Six numbers have the power to change your life.
Maybe your child is ill and there are hospital bills to pay. Maybe you’ve lost your job and you’re worried about making rent. Maybe you still have a job, but you’re miserable, and you’d really like to spend the next 50 years lying on a beach with a mai tai in hand.
Whatever your situation, the question remains: why do we play the lottery?
And to be clear, a great many of us do. In fact, more than 50% of the U.S. population play the lottery in a typical year.
“People love to have a rescue fantasy,” human behavior expert Dr. Wendy Walsh told CNN. “We have the Cinderella complex – there’s a fairy godmother who’s going to come in and save us.”
We’ve all heard the statistics. Your chances of winning a major lottery jackpot are about one in 175 million. You’re more likely to die from a bee sting (one in 6.1 million), be struck by lightning (one in 3 million) or have conjoined twins (one in 200,000).
But people keep playing – most likely because the thought of winning $500 million is much more fun than the thought of being attacked by a shark (one in 11.5 million).
“It doesn’t faze them because they’re in love with hope,” Walsh said.
Part of the allure is that everyone else is doing it, said Dr. Stephen Goldbart, author of “Affluence Intelligence” and co-director of the Money, Meaning & Choices Institute.
In a Psychology Today article titled “Lottery-itis!” Goldbart noted two main reasons why people spend money to play lotteries:
“Jumping on the bandwagon is an age-old motivator of psychological behavior,” wrote Goldbart and his colleague, Joan DiFuria. “We want to be with the in-crowd, to be ‘part of the movement,’ not ‘feel left out.’ ”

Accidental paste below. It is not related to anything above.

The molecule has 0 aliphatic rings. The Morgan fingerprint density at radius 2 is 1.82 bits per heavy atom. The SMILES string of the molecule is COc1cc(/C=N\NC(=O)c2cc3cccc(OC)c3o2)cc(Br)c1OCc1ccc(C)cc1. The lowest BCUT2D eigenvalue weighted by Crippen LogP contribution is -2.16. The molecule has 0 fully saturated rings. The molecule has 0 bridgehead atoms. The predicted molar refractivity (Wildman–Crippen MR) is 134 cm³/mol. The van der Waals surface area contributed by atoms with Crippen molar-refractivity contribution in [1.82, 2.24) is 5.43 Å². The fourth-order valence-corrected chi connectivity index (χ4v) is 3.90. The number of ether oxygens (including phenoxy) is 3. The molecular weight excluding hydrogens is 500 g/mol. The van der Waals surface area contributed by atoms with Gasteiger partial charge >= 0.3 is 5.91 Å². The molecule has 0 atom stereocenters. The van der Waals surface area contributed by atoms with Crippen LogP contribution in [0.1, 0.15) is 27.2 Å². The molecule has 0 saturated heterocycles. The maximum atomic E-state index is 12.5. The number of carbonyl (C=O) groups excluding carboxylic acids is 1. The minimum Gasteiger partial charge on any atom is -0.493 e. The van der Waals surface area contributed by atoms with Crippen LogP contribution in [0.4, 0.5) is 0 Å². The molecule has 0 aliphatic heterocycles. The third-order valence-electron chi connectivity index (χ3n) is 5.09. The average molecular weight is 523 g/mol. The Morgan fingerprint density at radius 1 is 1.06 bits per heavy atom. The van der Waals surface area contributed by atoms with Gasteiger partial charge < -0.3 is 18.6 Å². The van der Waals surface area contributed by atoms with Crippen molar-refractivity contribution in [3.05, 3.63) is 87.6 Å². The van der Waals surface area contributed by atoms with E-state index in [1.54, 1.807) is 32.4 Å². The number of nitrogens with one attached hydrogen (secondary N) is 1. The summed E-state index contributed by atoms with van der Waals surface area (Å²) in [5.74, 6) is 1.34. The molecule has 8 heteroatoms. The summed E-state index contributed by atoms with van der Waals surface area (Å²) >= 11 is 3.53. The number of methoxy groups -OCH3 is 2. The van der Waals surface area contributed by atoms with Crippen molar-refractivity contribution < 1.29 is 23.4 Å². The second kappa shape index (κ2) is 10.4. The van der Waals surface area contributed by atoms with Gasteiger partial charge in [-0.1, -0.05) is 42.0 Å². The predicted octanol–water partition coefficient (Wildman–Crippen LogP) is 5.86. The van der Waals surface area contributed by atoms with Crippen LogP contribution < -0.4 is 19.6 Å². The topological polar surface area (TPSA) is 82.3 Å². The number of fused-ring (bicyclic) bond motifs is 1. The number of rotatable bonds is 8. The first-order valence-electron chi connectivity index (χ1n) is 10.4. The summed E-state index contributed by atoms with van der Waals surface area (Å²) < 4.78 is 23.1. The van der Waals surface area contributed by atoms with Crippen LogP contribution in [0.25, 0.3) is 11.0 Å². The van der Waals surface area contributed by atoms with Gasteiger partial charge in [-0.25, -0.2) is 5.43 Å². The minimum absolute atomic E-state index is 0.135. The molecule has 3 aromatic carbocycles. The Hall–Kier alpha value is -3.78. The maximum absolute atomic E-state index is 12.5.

The second reason stems from a sense of disempowerment that comes with change – whether it’s a changing economy or a changing world.
“The map to finding the American Dream has been radically altered,” they wrote. “(The lottery) lets you believe in magic: that you will be the one who spent a little and got a lot; that you will defy the extraordinary odds against winning.”
Spend a little, get a lot – the basis for every good investment. The low cost of a lottery ticket is one of the most seductive things about it.
One study, published in the Journal of Behavioral Decision Making, theorized that people focus on the cost-to-benefit ratio of a single ticket rather than add up the long-term cost of playing over a year, or a lifetime.
Still, to say that playing the lottery is a bad idea doesn’t sit well with the professor of economics and psychology.
“It’s ridiculous to say that 51% of the population is just irrational or self-destructive,” he said. “It serves a psychological function for people. … Our pleasure of living is not only based on our current situation, but what could be, what we can imagine our situation could become.”
Irrational or not, millions will sit around their TV and computer screens, praying that their lucky six numbers will appear.
They’re optimistic that the fairy-tale ending they’ve been waiting for will come, even if it takes a little magic.
Of course, playing the lottery doesn’t have to cost you money. You can play at FreeLotto for free: